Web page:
Improved budgets to attract and retain staff in key roles: Resource stretch is a major factor compounding a school’s ability to address attendance issues. Deficiencies in the wider support service network have pushed greater responsibilities into schools and on school staff – for example lack of special school places, limited support from local authorities on attendance issues, extreme waiting lists for mental health support for students (many of whom often have severe issues now). This limits the amount of time available to invest in dealing with persistent absence. The resource stretch is compounded by recruitment issues – not just of teaching staff but also support staff. Wallingford School has not been able to recruit – and keep – an attendance officer and the post has been mostly vacant since September 2022. This means that routine support for following up non-attendance - such as ‘in touch messages’ to parents to let them know their child hasn’t turned up for school that day – as there just isn’t the resource to deliver this. What resource we do have is targeting persistent absence particularly amongst disadvantaged students but this increasingly needed to actually visit students’ houses to try and encourage behaviour as all previous interventions haven’t been effective.

Stronger reinforcement of attendance breaches by Local Authorities: Post-Covid we have seen an increase in parents taking their children out of school for holidays. Initially this was due to postponement of breaks which were then rescheduled with limited control over dates for the families. Families continue to make discretionary choices to take holidays in term time. Penalty notices can be issued in these circumstances. In previous years the Local Authority had the capacity to join meetings with families where attendance was an issue however this now seems to not happen on a regular basis. Our previous experience is that where attendance referrals have been made it has rarely resulted in prosecution. The increased number of stages to action before a referral is made has grown considerably. 

A clear review and prioritised investment in support services: Mainstream schools are now required to take the lead in dealing with specialist areas such as student mental health issues, social care support and a wide range of special needs requirements – some extreme. This is mainly due to the over stretch in support agencies. The whole infrastructure around children and families needs a thorough review to ensure that children are attending the educational setting that best suits their needs and that they have the support in place to do so confidently and consistently.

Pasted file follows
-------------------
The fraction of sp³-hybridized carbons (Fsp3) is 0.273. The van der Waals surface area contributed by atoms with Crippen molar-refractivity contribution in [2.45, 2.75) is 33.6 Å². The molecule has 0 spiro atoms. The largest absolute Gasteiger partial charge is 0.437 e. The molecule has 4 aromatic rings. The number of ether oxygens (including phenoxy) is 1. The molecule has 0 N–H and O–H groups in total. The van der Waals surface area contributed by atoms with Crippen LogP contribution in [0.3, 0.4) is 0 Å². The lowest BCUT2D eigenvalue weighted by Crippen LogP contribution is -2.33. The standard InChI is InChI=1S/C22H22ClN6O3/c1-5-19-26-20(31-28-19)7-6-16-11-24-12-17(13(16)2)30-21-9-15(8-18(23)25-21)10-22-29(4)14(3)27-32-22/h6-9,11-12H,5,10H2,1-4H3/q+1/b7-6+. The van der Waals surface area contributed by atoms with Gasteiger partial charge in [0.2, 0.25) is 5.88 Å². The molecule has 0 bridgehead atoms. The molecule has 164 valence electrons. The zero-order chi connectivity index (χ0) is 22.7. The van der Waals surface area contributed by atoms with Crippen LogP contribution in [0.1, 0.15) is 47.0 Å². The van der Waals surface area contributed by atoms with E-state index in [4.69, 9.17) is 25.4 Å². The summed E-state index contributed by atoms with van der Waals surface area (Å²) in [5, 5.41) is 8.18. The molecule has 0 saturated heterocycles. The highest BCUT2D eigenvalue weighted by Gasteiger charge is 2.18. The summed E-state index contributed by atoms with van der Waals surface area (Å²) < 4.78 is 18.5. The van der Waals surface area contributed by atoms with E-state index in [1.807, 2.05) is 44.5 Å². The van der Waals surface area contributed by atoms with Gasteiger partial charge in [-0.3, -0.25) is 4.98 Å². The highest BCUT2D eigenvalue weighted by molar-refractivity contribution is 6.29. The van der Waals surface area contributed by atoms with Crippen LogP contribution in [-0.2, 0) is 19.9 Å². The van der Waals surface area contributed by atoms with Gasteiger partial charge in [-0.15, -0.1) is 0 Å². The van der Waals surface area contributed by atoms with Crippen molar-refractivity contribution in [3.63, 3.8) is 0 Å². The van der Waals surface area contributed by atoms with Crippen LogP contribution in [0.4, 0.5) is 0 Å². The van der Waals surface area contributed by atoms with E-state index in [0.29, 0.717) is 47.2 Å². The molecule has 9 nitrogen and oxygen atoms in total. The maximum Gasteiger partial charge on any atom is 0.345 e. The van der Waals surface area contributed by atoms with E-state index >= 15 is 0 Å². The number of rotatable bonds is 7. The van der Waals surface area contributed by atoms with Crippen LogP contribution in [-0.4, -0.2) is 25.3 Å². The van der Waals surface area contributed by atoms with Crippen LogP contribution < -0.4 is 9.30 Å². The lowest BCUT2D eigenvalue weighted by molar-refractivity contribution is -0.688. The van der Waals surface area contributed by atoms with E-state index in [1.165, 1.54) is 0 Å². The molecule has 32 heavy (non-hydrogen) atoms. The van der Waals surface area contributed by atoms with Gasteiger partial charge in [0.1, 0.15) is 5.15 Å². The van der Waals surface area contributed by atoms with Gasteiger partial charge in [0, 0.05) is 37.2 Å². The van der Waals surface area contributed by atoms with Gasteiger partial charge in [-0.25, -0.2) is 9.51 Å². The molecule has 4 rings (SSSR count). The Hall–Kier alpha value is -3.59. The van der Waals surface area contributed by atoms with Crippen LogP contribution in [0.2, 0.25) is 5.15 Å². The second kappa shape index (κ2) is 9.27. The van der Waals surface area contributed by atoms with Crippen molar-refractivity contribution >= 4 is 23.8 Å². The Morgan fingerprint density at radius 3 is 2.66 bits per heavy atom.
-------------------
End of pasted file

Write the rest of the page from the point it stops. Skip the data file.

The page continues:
Strong reinforcement at a national and local level, as well as a school level of the importance of being in school: At Wallingford we have instigated a communication campaign with parents to reinforce the importance of attendance and to follow this up proactively with termly attendance statistics sent to parents for each student. This would be well supported by other campaign activity reaching parents via local routes and also nationally via government campaigns. National and local campaign activity would have the benefit of approaching parents through channels not accessible to the school.

 

Questions 4 and 5

These are taken together:

-          The impact of school breakfast clubs and free school meals on improving the attendance for disadvantaged pupils.

-          The role of the Holiday Activities and Food programme and other after school and holiday clubs, such as sports, in improving attendance and engagement with school

 

Most of the above initiatives have had very little impact in the experience of our school. The notable exception has been the Food Voucher scheme which has proved successful – particularly in recent months – in increasing engagement. For the Christmas period, for the first time, we have seen all food vouchers accessed since the scheme began. This has been significantly impacted by our Pupil Premium Champion making contact with families where access hadn’t been actioned.

 

February 2023